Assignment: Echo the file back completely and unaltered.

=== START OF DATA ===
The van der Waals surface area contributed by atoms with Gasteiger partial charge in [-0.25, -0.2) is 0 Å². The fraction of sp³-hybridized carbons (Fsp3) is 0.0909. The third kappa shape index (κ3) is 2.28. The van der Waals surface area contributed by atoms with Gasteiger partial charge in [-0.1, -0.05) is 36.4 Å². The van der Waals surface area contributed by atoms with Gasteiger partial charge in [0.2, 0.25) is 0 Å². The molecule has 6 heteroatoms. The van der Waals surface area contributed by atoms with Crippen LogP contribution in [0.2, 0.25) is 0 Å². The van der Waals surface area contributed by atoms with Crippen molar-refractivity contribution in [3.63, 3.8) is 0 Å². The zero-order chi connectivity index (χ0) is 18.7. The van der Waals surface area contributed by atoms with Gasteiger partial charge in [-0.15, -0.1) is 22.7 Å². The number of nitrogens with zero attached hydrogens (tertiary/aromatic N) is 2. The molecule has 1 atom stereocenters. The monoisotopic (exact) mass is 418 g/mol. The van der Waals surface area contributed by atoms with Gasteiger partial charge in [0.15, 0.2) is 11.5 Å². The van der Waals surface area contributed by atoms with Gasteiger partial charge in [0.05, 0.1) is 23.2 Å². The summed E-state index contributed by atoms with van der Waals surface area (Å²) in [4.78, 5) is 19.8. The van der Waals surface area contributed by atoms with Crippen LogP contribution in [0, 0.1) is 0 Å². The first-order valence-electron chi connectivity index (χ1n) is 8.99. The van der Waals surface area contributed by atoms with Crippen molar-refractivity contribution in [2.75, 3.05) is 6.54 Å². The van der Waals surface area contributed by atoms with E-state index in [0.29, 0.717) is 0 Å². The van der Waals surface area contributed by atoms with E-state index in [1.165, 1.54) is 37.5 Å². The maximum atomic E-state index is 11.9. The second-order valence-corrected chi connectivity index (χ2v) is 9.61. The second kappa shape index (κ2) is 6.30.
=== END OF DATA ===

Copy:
The van der Waals surface area contributed by atoms with Gasteiger partial charge in [-0.25, -0.2) is 0 Å². The fraction of sp³-hybridized carbons (Fsp3) is 0.0909. The third kappa shape index (κ3) is 2.28. The van der Waals surface area contributed by atoms with Gasteiger partial charge in [-0.1, -0.05) is 36.4 Å². The van der Waals surface area contributed by atoms with Gasteiger partial charge in [0.2, 0.25) is 0 Å². The molecule has 6 heteroatoms. The van der Waals surface area contributed by atoms with Crippen LogP contribution in [0.2, 0.25) is 0 Å². The van der Waals surface area contributed by atoms with Crippen molar-refractivity contribution in [3.63, 3.8) is 0 Å². The zero-order chi connectivity index (χ0) is 18.7. The van der Waals surface area contributed by atoms with Gasteiger partial charge in [-0.15, -0.1) is 22.7 Å². The number of nitrogens with zero attached hydrogens (tertiary/aromatic N) is 2. The molecule has 1 atom stereocenters. The monoisotopic (exact) mass is 418 g/mol. The van der Waals surface area contributed by atoms with Gasteiger partial charge in [0.15, 0.2) is 11.5 Å². The van der Waals surface area contributed by atoms with Gasteiger partial charge in [0.05, 0.1) is 23.2 Å². The summed E-state index contributed by atoms with van der Waals surface area (Å²) in [4.78, 5) is 19.8. The van der Waals surface area contributed by atoms with Crippen LogP contribution in [0, 0.1) is 0 Å². The first-order valence-electron chi connectivity index (χ1n) is 8.99. The van der Waals surface area contributed by atoms with Crippen molar-refractivity contribution in [2.75, 3.05) is 6.54 Å². The van der Waals surface area contributed by atoms with E-state index in [0.29, 0.717) is 0 Å². The van der Waals surface area contributed by atoms with E-state index in [1.165, 1.54) is 37.5 Å². The maximum atomic E-state index is 11.9. The second-order valence-corrected chi connectivity index (χ2v) is 9.61. The second kappa shape index (κ2) is 6.30.